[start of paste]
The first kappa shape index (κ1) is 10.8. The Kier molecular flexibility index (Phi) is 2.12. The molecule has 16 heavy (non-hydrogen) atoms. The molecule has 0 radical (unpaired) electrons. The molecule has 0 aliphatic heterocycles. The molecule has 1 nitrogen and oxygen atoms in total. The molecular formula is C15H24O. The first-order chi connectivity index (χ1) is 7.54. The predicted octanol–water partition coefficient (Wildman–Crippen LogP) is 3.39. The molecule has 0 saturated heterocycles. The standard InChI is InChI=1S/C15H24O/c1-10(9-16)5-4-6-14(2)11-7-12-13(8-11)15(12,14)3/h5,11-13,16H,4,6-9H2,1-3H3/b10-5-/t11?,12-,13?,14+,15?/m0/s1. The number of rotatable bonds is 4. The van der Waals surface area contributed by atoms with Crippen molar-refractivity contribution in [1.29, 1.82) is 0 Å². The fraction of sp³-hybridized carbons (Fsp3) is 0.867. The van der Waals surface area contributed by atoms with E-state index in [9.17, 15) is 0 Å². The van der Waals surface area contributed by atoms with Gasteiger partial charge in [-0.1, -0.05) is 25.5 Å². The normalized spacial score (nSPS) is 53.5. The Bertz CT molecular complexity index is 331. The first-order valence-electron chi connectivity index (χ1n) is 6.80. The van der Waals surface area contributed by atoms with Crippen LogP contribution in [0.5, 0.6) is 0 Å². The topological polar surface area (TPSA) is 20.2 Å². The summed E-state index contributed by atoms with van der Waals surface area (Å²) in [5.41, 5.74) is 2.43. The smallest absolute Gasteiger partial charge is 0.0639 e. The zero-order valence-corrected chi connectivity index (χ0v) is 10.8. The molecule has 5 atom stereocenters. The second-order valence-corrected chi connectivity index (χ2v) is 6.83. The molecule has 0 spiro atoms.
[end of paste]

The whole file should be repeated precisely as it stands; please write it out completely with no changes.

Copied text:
The first kappa shape index (κ1) is 10.8. The Kier molecular flexibility index (Phi) is 2.12. The molecule has 16 heavy (non-hydrogen) atoms. The molecule has 0 radical (unpaired) electrons. The molecule has 0 aliphatic heterocycles. The molecule has 1 nitrogen and oxygen atoms in total. The molecular formula is C15H24O. The first-order chi connectivity index (χ1) is 7.54. The predicted octanol–water partition coefficient (Wildman–Crippen LogP) is 3.39. The molecule has 0 saturated heterocycles. The standard InChI is InChI=1S/C15H24O/c1-10(9-16)5-4-6-14(2)11-7-12-13(8-11)15(12,14)3/h5,11-13,16H,4,6-9H2,1-3H3/b10-5-/t11?,12-,13?,14+,15?/m0/s1. The number of rotatable bonds is 4. The van der Waals surface area contributed by atoms with Crippen molar-refractivity contribution in [1.29, 1.82) is 0 Å². The fraction of sp³-hybridized carbons (Fsp3) is 0.867. The van der Waals surface area contributed by atoms with E-state index in [9.17, 15) is 0 Å². The van der Waals surface area contributed by atoms with Gasteiger partial charge in [-0.1, -0.05) is 25.5 Å². The normalized spacial score (nSPS) is 53.5. The Bertz CT molecular complexity index is 331. The first-order valence-electron chi connectivity index (χ1n) is 6.80. The van der Waals surface area contributed by atoms with Crippen LogP contribution in [0.5, 0.6) is 0 Å². The topological polar surface area (TPSA) is 20.2 Å². The summed E-state index contributed by atoms with van der Waals surface area (Å²) in [5.41, 5.74) is 2.43. The smallest absolute Gasteiger partial charge is 0.0639 e. The zero-order valence-corrected chi connectivity index (χ0v) is 10.8. The molecule has 5 atom stereocenters. The second-order valence-corrected chi connectivity index (χ2v) is 6.83. The molecule has 0 spiro atoms.